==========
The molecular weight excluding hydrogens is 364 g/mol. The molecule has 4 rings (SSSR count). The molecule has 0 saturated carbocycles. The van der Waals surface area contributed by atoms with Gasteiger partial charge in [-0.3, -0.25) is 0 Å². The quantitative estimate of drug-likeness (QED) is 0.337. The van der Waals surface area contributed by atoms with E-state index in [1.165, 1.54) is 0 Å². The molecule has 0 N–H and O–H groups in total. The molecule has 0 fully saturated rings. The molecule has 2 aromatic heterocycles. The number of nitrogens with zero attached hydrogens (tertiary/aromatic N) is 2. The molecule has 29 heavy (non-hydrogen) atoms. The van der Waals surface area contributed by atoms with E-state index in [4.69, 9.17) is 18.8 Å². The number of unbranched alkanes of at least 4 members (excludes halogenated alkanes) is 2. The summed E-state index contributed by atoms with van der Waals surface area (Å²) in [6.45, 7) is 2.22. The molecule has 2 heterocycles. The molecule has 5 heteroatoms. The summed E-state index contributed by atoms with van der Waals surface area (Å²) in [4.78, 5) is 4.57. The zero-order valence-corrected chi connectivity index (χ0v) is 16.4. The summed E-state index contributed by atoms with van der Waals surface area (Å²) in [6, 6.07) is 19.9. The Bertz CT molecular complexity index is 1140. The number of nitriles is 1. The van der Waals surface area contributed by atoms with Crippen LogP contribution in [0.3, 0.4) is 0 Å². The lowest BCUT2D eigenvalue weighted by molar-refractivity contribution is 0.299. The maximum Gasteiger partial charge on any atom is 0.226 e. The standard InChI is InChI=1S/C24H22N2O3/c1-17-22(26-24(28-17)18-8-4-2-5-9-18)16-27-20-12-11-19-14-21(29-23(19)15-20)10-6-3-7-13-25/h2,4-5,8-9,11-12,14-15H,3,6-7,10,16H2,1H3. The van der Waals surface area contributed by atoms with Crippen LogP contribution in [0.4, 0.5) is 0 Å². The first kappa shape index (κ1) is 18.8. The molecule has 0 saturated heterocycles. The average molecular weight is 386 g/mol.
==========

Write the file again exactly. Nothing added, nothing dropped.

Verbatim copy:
The molecular weight excluding hydrogens is 364 g/mol. The molecule has 4 rings (SSSR count). The molecule has 0 saturated carbocycles. The van der Waals surface area contributed by atoms with Gasteiger partial charge in [-0.3, -0.25) is 0 Å². The quantitative estimate of drug-likeness (QED) is 0.337. The van der Waals surface area contributed by atoms with E-state index in [1.165, 1.54) is 0 Å². The molecule has 0 N–H and O–H groups in total. The molecule has 0 fully saturated rings. The molecule has 2 aromatic heterocycles. The number of nitrogens with zero attached hydrogens (tertiary/aromatic N) is 2. The molecule has 29 heavy (non-hydrogen) atoms. The van der Waals surface area contributed by atoms with E-state index in [4.69, 9.17) is 18.8 Å². The number of unbranched alkanes of at least 4 members (excludes halogenated alkanes) is 2. The summed E-state index contributed by atoms with van der Waals surface area (Å²) in [6.45, 7) is 2.22. The molecule has 2 heterocycles. The molecule has 5 heteroatoms. The summed E-state index contributed by atoms with van der Waals surface area (Å²) in [4.78, 5) is 4.57. The zero-order valence-corrected chi connectivity index (χ0v) is 16.4. The summed E-state index contributed by atoms with van der Waals surface area (Å²) in [6, 6.07) is 19.9. The Bertz CT molecular complexity index is 1140. The number of nitriles is 1. The van der Waals surface area contributed by atoms with Crippen LogP contribution in [0.3, 0.4) is 0 Å². The lowest BCUT2D eigenvalue weighted by molar-refractivity contribution is 0.299. The maximum Gasteiger partial charge on any atom is 0.226 e. The standard InChI is InChI=1S/C24H22N2O3/c1-17-22(26-24(28-17)18-8-4-2-5-9-18)16-27-20-12-11-19-14-21(29-23(19)15-20)10-6-3-7-13-25/h2,4-5,8-9,11-12,14-15H,3,6-7,10,16H2,1H3. The van der Waals surface area contributed by atoms with Crippen LogP contribution in [0.4, 0.5) is 0 Å². The first kappa shape index (κ1) is 18.8. The molecule has 0 saturated heterocycles. The average molecular weight is 386 g/mol.